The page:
- Realists generally believe the rules of international politics are relatively constant due to:
o Human nature is the same
o Structure of anarchy is constant. As long as we don’t have a world government, we have the
implications of anarchy.
- He believed the spark that started the war was when Athens decided to build a wall around its city.
- The Melian Dialogue
o Athens Vs. The people of Melos
o “The standard of justice depends on the equality of power to compel and that in fact the strong do
what they have the power to do and the weak accept what they have to accept’
o The Athenians ‘put to death all the grown men whom they took, and sold the women and children for
o International politics is about power; a war in which the powerful do what they want the weak do
what they must
o Athens falls as well…in the end, Sparta won.
Niccolo Machiavelli; 1469-1527; realist
- The Prince (book)
- Discourses (book)
- The Prince was banned from the Catholic Church.
- Machiavelli’s Approach
o Politics has its own laws.
o Understanding human nature is key for understanding politics: humans are selfish and evil;
determination/power prevails over reason
o ‘This may be said of men generally: they are ungrateful, fickle, feigners and dissemblers, avoiders of
danger, eager for gain’
o Hence the sole aim of a prince is to seek power regardless of religious or ethical considerations: ‘…he
will often be necessitated to act contrary to truth, contrary to charity, contrary to humanity, contrary
to religion…if he wishes to maintain his government’
o He disconnects religion and state. The leader need not do what religion tells him to do, but what is
necessary to amplify his power.
o “It is better to be feared than loved.”
o The end justifies the means
Modern Realism
- “International politics, like all politics, is a struggle for power…whenever [statesmen and peoples] strive to
realize their goal by means of international politics, they do so by striving for power.’-Hans J. Morgenthau
(Politics Among the Nations 1948)
Power politics
- What is power?
o Morgenthau: mans control over the minds and actions of other man.’
o Or: A gets B to do something s/he would not otherwise do. How would you measure this?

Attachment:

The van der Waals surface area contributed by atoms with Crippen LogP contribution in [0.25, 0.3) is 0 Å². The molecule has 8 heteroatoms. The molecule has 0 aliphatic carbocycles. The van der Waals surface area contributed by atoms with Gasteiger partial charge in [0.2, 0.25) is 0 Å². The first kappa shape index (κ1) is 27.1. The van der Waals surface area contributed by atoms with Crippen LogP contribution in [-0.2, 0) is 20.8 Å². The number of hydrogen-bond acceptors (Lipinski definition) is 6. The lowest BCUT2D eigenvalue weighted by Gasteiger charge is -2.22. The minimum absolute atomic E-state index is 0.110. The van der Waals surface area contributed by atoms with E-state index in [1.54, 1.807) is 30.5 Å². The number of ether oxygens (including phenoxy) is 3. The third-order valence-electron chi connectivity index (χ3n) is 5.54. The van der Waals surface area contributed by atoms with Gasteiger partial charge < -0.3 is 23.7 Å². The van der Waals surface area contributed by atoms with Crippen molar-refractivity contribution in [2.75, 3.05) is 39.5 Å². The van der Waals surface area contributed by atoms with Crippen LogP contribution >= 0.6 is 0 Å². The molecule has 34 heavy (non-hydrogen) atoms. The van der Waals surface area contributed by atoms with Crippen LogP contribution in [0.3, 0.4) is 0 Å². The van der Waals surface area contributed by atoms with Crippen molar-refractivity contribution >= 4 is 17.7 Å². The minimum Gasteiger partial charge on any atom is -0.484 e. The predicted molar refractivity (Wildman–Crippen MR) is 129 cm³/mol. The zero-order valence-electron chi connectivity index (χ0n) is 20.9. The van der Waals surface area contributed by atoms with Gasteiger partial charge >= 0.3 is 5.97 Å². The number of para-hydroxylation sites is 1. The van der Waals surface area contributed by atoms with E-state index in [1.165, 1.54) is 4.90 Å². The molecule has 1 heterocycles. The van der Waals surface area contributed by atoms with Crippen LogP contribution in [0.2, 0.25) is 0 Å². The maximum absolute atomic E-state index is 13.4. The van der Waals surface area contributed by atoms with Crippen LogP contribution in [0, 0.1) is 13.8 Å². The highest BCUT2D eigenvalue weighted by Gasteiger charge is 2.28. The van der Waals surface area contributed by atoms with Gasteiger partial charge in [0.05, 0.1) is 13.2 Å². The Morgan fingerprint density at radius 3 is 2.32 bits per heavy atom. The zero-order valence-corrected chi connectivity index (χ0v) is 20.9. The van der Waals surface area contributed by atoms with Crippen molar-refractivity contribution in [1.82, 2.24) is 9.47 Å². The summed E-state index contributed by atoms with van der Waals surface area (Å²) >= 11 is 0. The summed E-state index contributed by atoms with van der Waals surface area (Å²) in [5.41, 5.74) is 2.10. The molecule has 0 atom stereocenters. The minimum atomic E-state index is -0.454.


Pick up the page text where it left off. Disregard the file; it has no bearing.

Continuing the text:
o Tanks, military expenditure, military personnel, GDP, steel production, population, level of technology,
power production; social indicators: education, infant mortality, rate of tax collection, corruption
o Many hard to measure dimensions: morale, skill, intelligence, quality of diplomacy, and determination.
o Stalin: the Pope! How many divisions has he got?’
If we establish that tanks are important for measuring power, does that mean that the Pope
has no power because he has no tanks? No.
o How to aggregate the measurements?
o Power is a relative term
How much power do you have is a meaningless question. Power is relative to other actors.
How much power does Canada have…in relation to US? To Haiti?
o Power is dynamic
- Kenneth Waltz, Theory of International Politics, 1979
- How can we make the study of international politics more systematic and rigorous?
- You cannot falsify assumptions about human nature; wants to build a theory without making assumptions
about human nature
- The implications of anarchy (structure of international system that lacks a government)-the need to maximize
security; In the absence of state, conflict may be violent; structure of the system that defines the behaviour of
its units
- Anarchy is constant-it is what differentiates the international from the domestic
- While anarchy is a constant-the distribution of power is not (only major powers really matter)
- Under anarchy-different distributions of power lead to different patterns of behaviour
- To understand international politics we need to focus on the world system level of analysis
- If you are a neorealist, you will always prefer the world system level of analysis
- Unipolarity
o One great power and a lot of other smaller powers, none of them big enough to threaten the great
o Ex. Rome.
- Bipolarity
o 2 great powers; allies collected around each of the great powers
o Ex. USSR and USA (cold war), Athens and Sparta
- Multipolarity
o Several great powers
o Ex. Great Britain, France, Italy, Germany, Russia, Austro-Hungary, Ottoman empire
o Multipolarity can look like bipolarity when states become allied
o Ex. Great Britain, France, Russia, Italy VS. Germany, austro-hungary, ottoman empire
- International relations is an objective field of study where events are governed by universal laws regardless of
religion and time
- The state is the most important actor and it is a rational and unitary actor
- The international system is anarchic (not chaotic; emphasis the lack of world government)
- States seek to maximize security/power; national interest
- The distribution of power (uni-, bi-, multipolarity) is imperative for understanding IR
- States sometimes rely on force or the threat of force to achieve their ends; the potential for violence is always
present; potential for violence forces all countries to maintain an army and always be on guard; makes us
always suspicious; cannot trust all countries all the time
- We should focus on what is, not on what ought to be.

Document Summary

Liberalism, etc. are paradigms; big theories about the way international relations works; group of theories combined together is usually considered a paradigm. Realism: places its emphasis on the acceptance of facts and on the analysis of their causes and consequences": opposite to idealism; carr coined the term realism. Realists (carr) believes idealism is disconnected from facts and na ve. English philosopher; born and lived in the time of war. Wanted to organize social science the way galileo understood geology; wanted to sum human relations with scientific facts. Leviathan (1651); book on groups of people: starts from a thought experiment; how did society look like before society existed? (nature and men, the state of nature: A war of every man against every man ; hardly able to sleep for fear of attack. Life is solitary, poor, nasty, brutish, and short : the solution -> the state.